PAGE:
- The Washington Times - Thursday, January 30, 2003

WASHINGTON, Jan. 30 (UPI) — Leading Pakistani journalist and Brookings scholar Ejaz Haider, detained by the INS for failing register with them, might have deliberately ignored the rules as a protest, the Justice Department said Thursday.

Haider "stated to the INS officials at Dulles airport he had written several articles about the registration process and was a vocal opponent of the program," Jorge Martinez, a spokesman for the Justice Department, told United Press International.

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He made the comments while entering the United States on Oct. 22, Martinez said.

"It is possible his failure to (register as required) was a deliberate effort to challenge the program publicly," he added.

Haider is the news editor and a columnist for The Friday Times — Pakistan's most prestigious weekly — and his detention, albeit brief, by the INS has sparked outrage on the subcontinent and a diplomatic row in Washington, where the Pakistani Foreign Minister raised the matter personally with Secretary of State Colin Powell and Attorney General John Ashcroft.

Haider came to the United States to work the Brookings Institution's South Asia program as research scholar.

Martinez said he was registered at the port of entry and advised to report to an INS office in 30-40 days.

He was also given written material, telling him what he needed to do.

The registration scheme — introduced on the first anniversary of the Sept. 11, 2001, terrorist attacks — calls for all adult males from 25 mainly Muslim countries who are visiting the United States to register with the INS for fingerprinting, photographs and interviews. Green card holders and naturalized U.S. citizens are excluded.

Haider, however, told UPI that a few days after arriving in the country, he checked with INS and State Department officials who told him that there was no need for him to go for a second interview and registration.

"I even called the INS help line and spoke to a woman who told me that Pakistanis do not need to register," Haider said.

When Haider arrived in the United States Pakistan was not on the list of countries covered by the scheme. It was added to the list on Dec. 18, almost two months after his arrival.

Haider says that after making these initial checks, he got busy with his work and did not check with the INS again.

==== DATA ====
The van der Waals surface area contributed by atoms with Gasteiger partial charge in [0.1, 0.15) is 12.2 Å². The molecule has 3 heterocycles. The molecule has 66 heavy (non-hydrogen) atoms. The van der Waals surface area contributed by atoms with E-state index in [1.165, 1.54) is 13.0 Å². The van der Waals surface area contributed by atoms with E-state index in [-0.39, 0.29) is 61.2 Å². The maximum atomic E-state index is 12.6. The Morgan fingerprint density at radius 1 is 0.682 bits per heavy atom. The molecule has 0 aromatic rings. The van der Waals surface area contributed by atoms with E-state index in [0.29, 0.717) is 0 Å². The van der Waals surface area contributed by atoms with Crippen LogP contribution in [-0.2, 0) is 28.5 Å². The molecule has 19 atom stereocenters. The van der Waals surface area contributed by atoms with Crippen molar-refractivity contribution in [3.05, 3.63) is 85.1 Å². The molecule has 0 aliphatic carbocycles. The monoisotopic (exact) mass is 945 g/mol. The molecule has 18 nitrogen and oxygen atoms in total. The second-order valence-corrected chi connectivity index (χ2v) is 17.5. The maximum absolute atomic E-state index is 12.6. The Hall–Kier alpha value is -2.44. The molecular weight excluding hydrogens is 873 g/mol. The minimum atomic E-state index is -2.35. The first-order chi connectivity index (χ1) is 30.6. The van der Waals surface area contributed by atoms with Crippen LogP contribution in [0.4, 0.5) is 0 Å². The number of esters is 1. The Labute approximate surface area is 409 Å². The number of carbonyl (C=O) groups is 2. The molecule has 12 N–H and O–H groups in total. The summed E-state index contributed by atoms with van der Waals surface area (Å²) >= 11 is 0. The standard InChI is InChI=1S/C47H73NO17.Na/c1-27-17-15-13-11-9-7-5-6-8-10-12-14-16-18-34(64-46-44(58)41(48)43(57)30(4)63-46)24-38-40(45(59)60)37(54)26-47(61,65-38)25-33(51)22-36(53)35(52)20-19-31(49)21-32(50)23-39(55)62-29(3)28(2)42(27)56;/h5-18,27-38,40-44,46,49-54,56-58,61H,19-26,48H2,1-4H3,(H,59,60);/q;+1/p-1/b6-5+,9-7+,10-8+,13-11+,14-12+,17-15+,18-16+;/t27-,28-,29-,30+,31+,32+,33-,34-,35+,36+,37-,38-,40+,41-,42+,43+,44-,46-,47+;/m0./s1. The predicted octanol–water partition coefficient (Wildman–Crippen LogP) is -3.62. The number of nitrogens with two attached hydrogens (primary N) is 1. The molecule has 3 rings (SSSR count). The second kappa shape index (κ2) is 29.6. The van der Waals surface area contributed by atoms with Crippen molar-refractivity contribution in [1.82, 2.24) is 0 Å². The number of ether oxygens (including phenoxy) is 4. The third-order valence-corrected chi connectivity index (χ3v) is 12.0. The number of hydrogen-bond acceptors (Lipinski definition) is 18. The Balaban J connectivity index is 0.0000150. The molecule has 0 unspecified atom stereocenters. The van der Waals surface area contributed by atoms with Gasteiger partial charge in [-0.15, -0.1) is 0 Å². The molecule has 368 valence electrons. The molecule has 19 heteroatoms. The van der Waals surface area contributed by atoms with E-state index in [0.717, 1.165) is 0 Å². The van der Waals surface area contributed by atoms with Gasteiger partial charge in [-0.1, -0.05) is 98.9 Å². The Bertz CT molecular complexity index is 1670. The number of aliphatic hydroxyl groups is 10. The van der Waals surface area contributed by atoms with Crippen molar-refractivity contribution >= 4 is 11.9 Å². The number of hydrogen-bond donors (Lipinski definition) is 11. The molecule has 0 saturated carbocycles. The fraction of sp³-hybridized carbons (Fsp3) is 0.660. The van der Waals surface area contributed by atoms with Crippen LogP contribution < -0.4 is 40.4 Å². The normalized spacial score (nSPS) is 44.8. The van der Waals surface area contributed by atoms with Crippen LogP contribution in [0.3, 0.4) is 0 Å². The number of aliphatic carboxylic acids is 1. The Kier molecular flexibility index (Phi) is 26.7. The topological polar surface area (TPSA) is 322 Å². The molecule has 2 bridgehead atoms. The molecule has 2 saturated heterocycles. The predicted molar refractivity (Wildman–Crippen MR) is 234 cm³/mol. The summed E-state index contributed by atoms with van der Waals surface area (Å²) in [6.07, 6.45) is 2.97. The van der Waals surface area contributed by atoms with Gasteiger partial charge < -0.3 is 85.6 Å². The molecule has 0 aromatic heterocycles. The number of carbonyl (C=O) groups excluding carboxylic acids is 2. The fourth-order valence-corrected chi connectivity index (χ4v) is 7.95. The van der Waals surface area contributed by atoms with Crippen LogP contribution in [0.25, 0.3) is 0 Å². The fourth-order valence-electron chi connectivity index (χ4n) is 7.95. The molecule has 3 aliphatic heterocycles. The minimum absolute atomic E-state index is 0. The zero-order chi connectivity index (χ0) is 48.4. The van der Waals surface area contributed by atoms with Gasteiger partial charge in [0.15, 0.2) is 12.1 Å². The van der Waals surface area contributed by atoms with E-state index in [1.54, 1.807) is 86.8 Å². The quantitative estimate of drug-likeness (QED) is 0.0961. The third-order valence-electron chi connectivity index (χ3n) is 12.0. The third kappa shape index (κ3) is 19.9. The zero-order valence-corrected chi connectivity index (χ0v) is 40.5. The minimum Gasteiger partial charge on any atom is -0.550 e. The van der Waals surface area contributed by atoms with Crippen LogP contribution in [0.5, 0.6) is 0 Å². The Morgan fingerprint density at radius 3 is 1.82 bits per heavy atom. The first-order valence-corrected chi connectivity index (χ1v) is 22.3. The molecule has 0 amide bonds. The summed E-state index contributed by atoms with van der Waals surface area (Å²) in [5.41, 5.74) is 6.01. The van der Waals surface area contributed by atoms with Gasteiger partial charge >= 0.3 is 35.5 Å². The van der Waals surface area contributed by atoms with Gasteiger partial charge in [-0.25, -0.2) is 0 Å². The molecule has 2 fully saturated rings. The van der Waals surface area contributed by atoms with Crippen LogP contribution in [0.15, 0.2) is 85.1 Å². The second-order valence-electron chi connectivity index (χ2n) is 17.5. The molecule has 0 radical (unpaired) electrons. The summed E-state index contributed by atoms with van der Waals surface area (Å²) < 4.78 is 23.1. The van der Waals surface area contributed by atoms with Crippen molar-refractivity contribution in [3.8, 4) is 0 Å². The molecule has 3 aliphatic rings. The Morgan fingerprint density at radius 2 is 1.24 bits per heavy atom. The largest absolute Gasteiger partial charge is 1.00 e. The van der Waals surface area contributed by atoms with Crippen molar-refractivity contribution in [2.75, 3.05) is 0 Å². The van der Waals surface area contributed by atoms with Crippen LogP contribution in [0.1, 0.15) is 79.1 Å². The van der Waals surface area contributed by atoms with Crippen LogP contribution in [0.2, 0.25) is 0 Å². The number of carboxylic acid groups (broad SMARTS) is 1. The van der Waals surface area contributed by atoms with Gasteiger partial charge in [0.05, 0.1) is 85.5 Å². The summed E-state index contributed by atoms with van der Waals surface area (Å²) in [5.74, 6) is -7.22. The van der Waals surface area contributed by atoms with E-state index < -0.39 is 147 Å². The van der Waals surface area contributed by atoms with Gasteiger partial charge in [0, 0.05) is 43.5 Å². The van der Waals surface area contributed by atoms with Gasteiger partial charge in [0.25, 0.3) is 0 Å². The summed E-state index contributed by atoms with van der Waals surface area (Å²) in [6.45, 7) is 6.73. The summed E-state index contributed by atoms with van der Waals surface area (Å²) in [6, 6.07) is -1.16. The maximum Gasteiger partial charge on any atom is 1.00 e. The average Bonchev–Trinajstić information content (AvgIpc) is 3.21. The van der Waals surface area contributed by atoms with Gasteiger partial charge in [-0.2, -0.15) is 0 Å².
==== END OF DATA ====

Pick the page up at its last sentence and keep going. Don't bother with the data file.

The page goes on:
Martinez says airport registration is not just for those who come from the countries on the INS scheme list.

"We have registered people from 148 countries at the airports. That is almost the entire world," says Martinez.

According to him, people coming to the United States after Sept. 11, 2002, should do what the officer at the port of entry asks you to do. "The criteria at the port of entry is not country specific," he added.

As a person who has written critical articles about the registration program, Haider should have known what he was required to do, says Martinez.

Haider says he was detained for four to five hours and released without any money, as the INS officers who arrested him had asked him to leave his wallet at the Brookings Institution.

Martinez said Hiader was detained for only two hours for security checks and he was not handcuffed.

"Although failing to register is a criminal violation, he was not put on the deportation proceedings. We registered him the next day," said Martinez.

However, Haider says that his release and subsequent registration was not easily done. Brookings' president, and former Deputy Secretary of State Strobe Talbot had to speak to senior State Department officials to arrange it.

"It was shocking for me. It is not the America I had visited before," he added.

Haider is not the only one shocked by his detention.

"I was shocked at what they did and also that they did not apologize," says Stephen P. Cohen, head of the Brookings South Asia program for which Haider worked.

"On four separate occasions — sometimes publicly, sometimes privately — I had to talk to the Pakistan government to get journalists released. I never thought I would see the day when I had to approach my own government to have them release a journalist."

Cohen fears that incidents like this may happen again because of political pressure from Congress and the public.

"But there's one thing about the United States, while we do make terrible mistakes, often we correct those mistakes."

Haider agrees. "There have been earlier moments when American governments have tried to curb civil liberties but the American society has fought back, this may happen again," he says.

"This incident is going to mobilize a lot of opinion, not just of minorities, but also of Americans that the system is broken and needs fixed, INS is asked to do a job for which it is not trained," says Cohen.

Haider could not be reached for comment on Martinez's remarks.

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